Aviator Bessie Owen

Santa Barbaran One of America’s Outstanding Aviators

Bessie Owen was one of America’s pioneering aviatrices. Owen became nationally known when her account of her globe-trotting escapades, Aerial Vagabond, hit the bookstores in 1941.

Owen was born into a wealthy San Francisco family in 1896. Although she grew up in the sheltered world of finishing schools, she nevertheless had a thirst for adventure even as a young girl. Her fascination with airplanes was confirmed in 1924 after she took a flight over the English Channel in an open-cockpit plane. From that moment forward, she was determined to learn to fly.

Bessie Owen
Click to enlarge photo

S.B. Historical Museum

Bessie Owen

She answered an advertisement in a San Francisco newspaper and paid $100 for lessons. The class first engaged in ground training; the students had to put together their own plane from the spare parts of an old Jenny. Owen then ran into a roadblock. When she applied for her pilot’s license, the agency refused to certify her due to poor eyesight. Owen was not about to let this deter her. She spent a period of time flying without a license and dodging authorities until regulations changed and she got her certificate. Owen eventually would earn a commercial pilot’s license.

Owen joined the first organization of licensed women pilots in the United States, the 99 Club, so called after the number of the organization’s charter members. Amelia Earhart was a cofounder, and Owen and Earhart became close friends. Owen also befriended Francis Noonan, who lived in Santa Barbara for a time. Noonan was Earhart’s navigator on the ill-fated 1937 flight, when the two disappeared over the Pacific Ocean.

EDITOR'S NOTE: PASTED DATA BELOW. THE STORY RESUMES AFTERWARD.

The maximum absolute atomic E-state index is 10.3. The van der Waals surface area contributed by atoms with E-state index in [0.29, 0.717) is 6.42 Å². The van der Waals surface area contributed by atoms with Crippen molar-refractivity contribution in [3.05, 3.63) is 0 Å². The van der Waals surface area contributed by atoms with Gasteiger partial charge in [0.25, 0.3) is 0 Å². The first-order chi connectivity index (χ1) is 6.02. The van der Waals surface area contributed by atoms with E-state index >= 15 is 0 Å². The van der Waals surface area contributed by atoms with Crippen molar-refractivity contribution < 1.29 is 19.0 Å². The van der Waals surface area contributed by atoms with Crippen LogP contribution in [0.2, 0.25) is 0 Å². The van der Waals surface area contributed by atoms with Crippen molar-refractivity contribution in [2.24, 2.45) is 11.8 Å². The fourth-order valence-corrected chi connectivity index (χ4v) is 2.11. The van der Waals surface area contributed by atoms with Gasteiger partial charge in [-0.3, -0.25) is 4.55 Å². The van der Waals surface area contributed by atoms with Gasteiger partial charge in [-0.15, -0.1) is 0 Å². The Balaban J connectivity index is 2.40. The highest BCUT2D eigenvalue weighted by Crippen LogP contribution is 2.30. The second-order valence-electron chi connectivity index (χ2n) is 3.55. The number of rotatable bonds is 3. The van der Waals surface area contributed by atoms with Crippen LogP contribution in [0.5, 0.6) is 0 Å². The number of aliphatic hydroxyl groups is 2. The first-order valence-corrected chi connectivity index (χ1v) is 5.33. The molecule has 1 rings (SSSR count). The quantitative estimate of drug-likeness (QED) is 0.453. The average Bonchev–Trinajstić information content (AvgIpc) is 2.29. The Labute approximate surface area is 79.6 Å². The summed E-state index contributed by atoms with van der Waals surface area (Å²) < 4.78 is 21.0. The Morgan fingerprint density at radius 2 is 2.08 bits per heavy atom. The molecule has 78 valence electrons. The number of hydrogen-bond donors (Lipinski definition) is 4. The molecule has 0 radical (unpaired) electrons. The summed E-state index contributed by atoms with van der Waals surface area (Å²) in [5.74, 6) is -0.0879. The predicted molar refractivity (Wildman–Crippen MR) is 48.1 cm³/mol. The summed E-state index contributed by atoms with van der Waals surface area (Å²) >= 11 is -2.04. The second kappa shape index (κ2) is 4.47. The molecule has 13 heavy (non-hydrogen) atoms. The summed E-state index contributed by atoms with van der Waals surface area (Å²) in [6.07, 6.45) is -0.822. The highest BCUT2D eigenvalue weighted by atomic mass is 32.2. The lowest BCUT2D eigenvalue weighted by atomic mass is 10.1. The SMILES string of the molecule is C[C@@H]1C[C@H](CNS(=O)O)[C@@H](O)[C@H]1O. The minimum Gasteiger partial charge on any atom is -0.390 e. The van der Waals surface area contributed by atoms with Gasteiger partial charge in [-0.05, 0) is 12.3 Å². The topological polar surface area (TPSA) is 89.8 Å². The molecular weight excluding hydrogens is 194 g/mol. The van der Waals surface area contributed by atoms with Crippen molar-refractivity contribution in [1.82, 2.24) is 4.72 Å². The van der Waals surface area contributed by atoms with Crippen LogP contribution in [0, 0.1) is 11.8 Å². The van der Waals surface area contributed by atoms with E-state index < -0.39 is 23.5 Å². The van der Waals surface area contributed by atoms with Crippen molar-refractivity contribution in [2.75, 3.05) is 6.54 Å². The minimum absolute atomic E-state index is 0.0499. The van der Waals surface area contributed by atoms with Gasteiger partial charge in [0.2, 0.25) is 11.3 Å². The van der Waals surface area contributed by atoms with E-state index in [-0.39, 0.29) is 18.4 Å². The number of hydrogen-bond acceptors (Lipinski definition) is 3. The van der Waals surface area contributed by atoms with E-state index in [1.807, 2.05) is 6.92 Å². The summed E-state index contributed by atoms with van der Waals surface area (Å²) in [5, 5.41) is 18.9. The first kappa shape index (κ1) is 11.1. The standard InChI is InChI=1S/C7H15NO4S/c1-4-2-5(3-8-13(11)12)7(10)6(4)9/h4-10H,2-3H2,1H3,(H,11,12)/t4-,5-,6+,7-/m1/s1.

Owen began to make roundtrip flights of ever-longer distance from her new home in Santa Barbara: San Francisco, Mexico City, New York City. All of these were but preludes to her greatest flying achievement, a zig-zag flight of some 11,000 miles from Paris to China in 1935.

Owen spent months in painstaking preparation, arranging for fuel stops, gathering permissions and permits, and poring over maps to plan the route. The plane she chose for the adventure was a vermilion Waco biplane. In October 1935, she and the plane shipped off to Europe on a Standard Oil tanker.

Upon arrival, she spent time on practice flights over the Continent and Africa, becoming familiar with every characteristic of her aircraft. Then, she was off on her big adventure.

Owen never intended to set any endurance or speed records. Her wish was to see the world, and she often stopped for periods of time to visit with people. During her overflight of Germany, she took the first aerial photographs of the infamous Dachau concentration camp. She then had to hide the film from the Nazi authorities. In Southeast Asia, bad weather forced her to land. When she discovered the plane’s landing gear was too badly damaged for her to continue, she had to hack her way through miles of dense jungle to seek help.

Aerial Vagabond was a great success. One reviewer, in rather overwrought prose, called Owen, “a daring dame who didn’t know what the word ‘verboten’ meant.” She would receive decorations from a number of countries for her achievements. Upon her death in Mexico City in 1967, she was recognized as one of America’s outstanding aviators, as esteemed in some circles as her good friend Amelia Earhart.

Michael Redmon, director of research at the Santa Barbara Historical Museum, will answer your questions about Santa Barbara’s history. Write him c/o The Independent, 122 W. Figueroa St., Santa Barbara, CA 93101.

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